The new world has seen more and more people becoming aware of just how important it is to take care of themselves — physically and mentally.

Because PR professionals spend their days focused on their clients, it's important for them to take some time out to make sure they are aware of their own wellness. It’s also important that they’re mindful of these trends, as it impacts the way they conduct their work for their clients. The Global Wellness Summit (GWS) has recently provided some clarity on what people will start focusing on more.

On 28 January at a press event in New York, the GWS released a list of the top wellness trends for 2020. To build up this list, the GWS trends forecasting team speaks to countless professionals in different industries to draw up a clear conclusion of what trends will be most relevant during the year.

With that in mind, here are four of the trends in wellness that PR pros need to be aware of:

1. Baby Boomers make a comeback

Believe it or not, Baby Boomers are far from boring. They are no longer viewed as the older generation that sits around reading newspapers. Professionals from across all industries are taking note of how this generation makes use of technology and are active on multiple social media apps.

PR pros need to take this into account when putting together campaigns and writing press releases. While a lot of the content written nowadays is tailored towards younger generations, it’s important to be mindful of Baby Boomers as well.

For example, when creating content about technology, be mindful to not use memes in humorous content, as senior people may not understand all of them. Instead, be sure to create content that will make your entire audience feel represented.

It might be easy to disregard the Baby Boomers, but now is the time to take note of just how important they are and what an impact that actually has on all industries. They are still consumers and, therefore, they need to be included where relevant.

2. The importance of mental health

There is still a stigma surrounding mental health and how it should be treated in the working environment, but more people are starting to become aware of its importance, which means people’s attitudes are also changing.

In 2019, the World Health Organization declared “burnout” an official medical diagnosis, meaning that people can be booked off by a doctor if they are experiencing this at work. PR pros need to take this into account to ensure that the messages that they are sending out there are sensitive towards mental health. This is especially true because society has previously sent out the idea that working hard all the time is a must if you want to succeed.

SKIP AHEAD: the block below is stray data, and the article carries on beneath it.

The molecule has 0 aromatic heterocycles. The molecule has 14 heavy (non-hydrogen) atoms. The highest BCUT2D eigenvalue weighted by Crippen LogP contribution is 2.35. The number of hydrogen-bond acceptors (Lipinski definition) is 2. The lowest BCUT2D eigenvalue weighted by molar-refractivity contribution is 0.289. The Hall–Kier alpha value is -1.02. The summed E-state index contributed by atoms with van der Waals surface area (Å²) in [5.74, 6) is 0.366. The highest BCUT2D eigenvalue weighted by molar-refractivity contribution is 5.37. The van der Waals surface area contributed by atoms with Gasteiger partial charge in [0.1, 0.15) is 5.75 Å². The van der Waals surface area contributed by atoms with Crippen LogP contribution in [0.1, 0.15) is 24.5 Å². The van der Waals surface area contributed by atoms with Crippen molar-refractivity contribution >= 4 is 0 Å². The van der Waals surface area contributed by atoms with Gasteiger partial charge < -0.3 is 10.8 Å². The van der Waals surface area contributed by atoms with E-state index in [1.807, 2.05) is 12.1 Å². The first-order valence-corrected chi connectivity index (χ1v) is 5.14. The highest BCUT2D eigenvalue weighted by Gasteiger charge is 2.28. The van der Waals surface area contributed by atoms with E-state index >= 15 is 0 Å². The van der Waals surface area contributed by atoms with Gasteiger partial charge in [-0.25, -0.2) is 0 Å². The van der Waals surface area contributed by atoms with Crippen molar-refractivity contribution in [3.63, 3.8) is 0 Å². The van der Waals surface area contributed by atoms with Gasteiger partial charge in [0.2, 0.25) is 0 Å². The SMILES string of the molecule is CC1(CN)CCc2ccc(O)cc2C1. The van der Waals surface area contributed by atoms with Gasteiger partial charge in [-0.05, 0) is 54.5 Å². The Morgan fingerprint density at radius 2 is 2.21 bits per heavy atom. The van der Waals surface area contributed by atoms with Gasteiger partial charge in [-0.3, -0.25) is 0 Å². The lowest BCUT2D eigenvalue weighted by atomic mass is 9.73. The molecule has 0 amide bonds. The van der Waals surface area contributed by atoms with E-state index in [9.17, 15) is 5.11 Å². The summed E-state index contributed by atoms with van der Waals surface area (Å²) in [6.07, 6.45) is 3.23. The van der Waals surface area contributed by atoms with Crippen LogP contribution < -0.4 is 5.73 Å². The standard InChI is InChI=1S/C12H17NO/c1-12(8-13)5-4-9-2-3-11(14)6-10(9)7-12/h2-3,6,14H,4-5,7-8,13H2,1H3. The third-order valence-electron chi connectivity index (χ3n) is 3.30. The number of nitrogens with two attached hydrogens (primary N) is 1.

In order to be a bit more sensitive to this topic, PR pros can encourage their clients to emphasise the importance of burnout and advise people on how to deal with it.

Additionally, different religions and cultures each have a different take on mental health, which is why it’s important for PR pros to ensure that they stitch together their messages to the public in such a way that will make everyone feel included.

For example, keep your press releases and messages diverse and relevant to different types of people, and don’t make someone feel weak for having to deal with a mental health issue. Instead, find ways to show that the client’s brand is there to support and help them.

3. The ‘always-on’ mindset has to go

It’s important to understand what is meant by the term ‘always on’ before we can take a look at why it’s important. People often take time off from work to relax and gather their thoughts, focusing on their mental health — but there is a catch: they take their devices with them to stay connected to work, or to be ‘always on’.

“The need to strike a balance between the pursuit of wellness and the need to work is the central concept of the wellness sabbatical,” says Susie Ellis, contributor for the GWS.

What this means is that, although work allows a person to take time for their mental health, they also expect you to be available when they need you. However, this just causes the person a lot more stress.

For example, employees that take time off from work to focus on important aspects of their health will generally take all of their devices with them because they need to stay connected with other colleagues, meaning that they won’t actually get the rest that they truly need.

By taking note of this trend, PR pros can create wellness content for their clients that shows that the brand the consumers are dealing with is human and cares about their audience. The PR pro can also do this by encouraging clients to share their company policies with their audience, ones that stipulate that they care about their employee’s mental health and well being.

4. The healing properties of music

Music has been part of the human journey since the beginning of time, and it has always been able to move and influence humans in an amazing way. Studies have shown how certain music pushes up your heart rate while other genres make a person more calm and collected.

People are constantly adding onto their playlist titled ‘feel good’ or ‘keep calm’ to help them cope with stressful situations that are thrown at them. PR professionals should take note of how important music is for consumers, as this will allow them to make use of the correct background music when hosting an online webinar, event or when creating a video for their client.

PR professionals can also encourage their client’s to make a playlist for their consumers where they can get free music that will help them relax.

What are some other wellness trends you think PR professionals need to take note of? Let us know in the comments section below.

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Speaking of trends, are you aware of these Five PR trends to look out for in 2020? If not, be sure to check them out.
*Image courtesy of Pixabay